YHS's "Live Release Rate" is the highest in Arizona and among the highest in the nation at 97 percent.

Sign up today at

Ed Boks is the executive director of the Yavapai Humane Society. He can be reached at or by calling 445-2666, ext. 21.

Wednesday, March 27, 2013

Yavapai Humane Society offering low-cost pet wellness treatments for a limited time

Vaccinate your dog against
rattlesnake bites any Friday
at the YHS Wellness Clinic 
for just $16. No appointment
necessary. Call 771-0547 for
more information.
The Yavapai Humane Society announces three pet wellness campaigns: a cat FeLV/FIV test special, a pediatric spay/neuter special, and rattlesnake vaccinations.  
Cat Special: Among all causes of lethal feline disease, none are taken more seriously by the Yavapai Humane Society than feline leukemia (FeLV) and the feline immunodeficiency virus (FIV). Undetected, either virus is capable of causing your cat's premature death. It is estimated that up to 4 percent of the 83 million cats in the United States harbor one or both of these viruses. 

To help reduce these diseases, the YHS Spay/Neuter & Wellness Clinic is offering a special promotion through the month of June. Your cat(s) can be tested for both diseases and vaccinated against FeLV on any Friday. The combo test is only $25 and the FeLV vaccination is just $25. 

If your cat tests positive for one of these viruses, it is not necessarily a death sentence. In fact, you should have your cat retested in three months, because the original test sometimes yields a false positive. Once you know your cat is not infected, the best remedy against FeLV is preventative. Please get your cat vaccinated. There is no vaccine against FIV, but knowing if your cat is infected will assist in how you care for him.

Pediatric Spay/Neuter Special: The YHS Spay/Neuter & Wellness Clinic is also offering $5 off every pediatric spay or neuter surgery scheduled through the end of June for pets five months old or younger.

Pediatric spay/neuter has been a subject of ongoing debate among some veterinarians - a debate fraught with misinformation, misconceptions and high emotions. Although millions of pediatric surgeries have been successfully performed over decades, some veterinarians still believe conclusive evidence for the practice is wanting.

However, many studies have been conducted that confirm that pediatric spay/neuter is safe and effective in both the short and long term.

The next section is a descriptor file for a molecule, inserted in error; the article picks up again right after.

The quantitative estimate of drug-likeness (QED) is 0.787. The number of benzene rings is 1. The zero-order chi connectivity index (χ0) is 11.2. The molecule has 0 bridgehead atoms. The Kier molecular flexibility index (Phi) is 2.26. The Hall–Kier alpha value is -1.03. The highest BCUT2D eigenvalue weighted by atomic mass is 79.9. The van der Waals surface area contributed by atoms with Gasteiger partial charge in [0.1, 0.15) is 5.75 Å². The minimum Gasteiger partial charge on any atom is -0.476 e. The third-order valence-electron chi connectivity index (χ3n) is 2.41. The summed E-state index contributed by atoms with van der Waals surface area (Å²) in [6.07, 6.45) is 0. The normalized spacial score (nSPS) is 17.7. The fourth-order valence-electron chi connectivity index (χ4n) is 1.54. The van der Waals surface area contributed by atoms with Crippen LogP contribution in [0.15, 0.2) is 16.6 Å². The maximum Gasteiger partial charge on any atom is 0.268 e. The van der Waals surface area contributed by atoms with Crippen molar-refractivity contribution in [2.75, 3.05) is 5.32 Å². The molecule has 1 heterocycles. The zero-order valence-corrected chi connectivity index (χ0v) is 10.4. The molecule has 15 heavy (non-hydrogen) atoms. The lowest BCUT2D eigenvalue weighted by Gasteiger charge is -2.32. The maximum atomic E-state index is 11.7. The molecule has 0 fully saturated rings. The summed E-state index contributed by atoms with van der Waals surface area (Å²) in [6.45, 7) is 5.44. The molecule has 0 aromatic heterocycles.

In fact, as early as 1993, the Journal of the American Veterinary Medical Association (JAVMA) published surgical and anesthetic protocols for safely spaying or neutering animals as young as 6 weeks of age.

Some of the many advantages of pediatric spay/neuter: It is less physiologically stressful; requires only 2-4 hours fasting to prevent hypoglycemia; animals awake and are ambulatory usually within an hour; fewer perioperative complications; pyometra is easily prevented; prevents accidental pregnancies and the development of mammary gland tumors later in life.

Pediatric spay/neuter is an essential component of a comprehensive community strategy to end the killing of homeless animals. Make your appointment today!

Rattlesnake vaccinations: Due to popular demand, YHS is adding rattlesnake vaccinations to our core vaccine arsenal to help protect dogs exposed to rattlesnakes. This is especially important for active dog owners who love to hike or camp with their companion pets. The $16 vaccine can help dogs survive and recover more quickly from rattlesnake bites. Keep in mind, veterinary treatment for unvaccinated dogs suffering from a rattlesnake bite can quickly exceed $1,500.

You can get your dog(s) all their wellness vaccinations any Friday at the YHS Wellness Clinic from 8 a.m. to 5 p.m. for just $16 each. No appointment necessary on Fridays.

The Yavapai Humane Society Spay/Neuter & Wellness Clinic is located at 2989 Centerpointe East in Prescott. Call 771-0547 or visit for more information or to schedule a spay/neuter appointment for your pet.

Ed Boks is the executive director of the Yavapai Humane Society. He can be reached at or by calling 445-2666, ext. 21.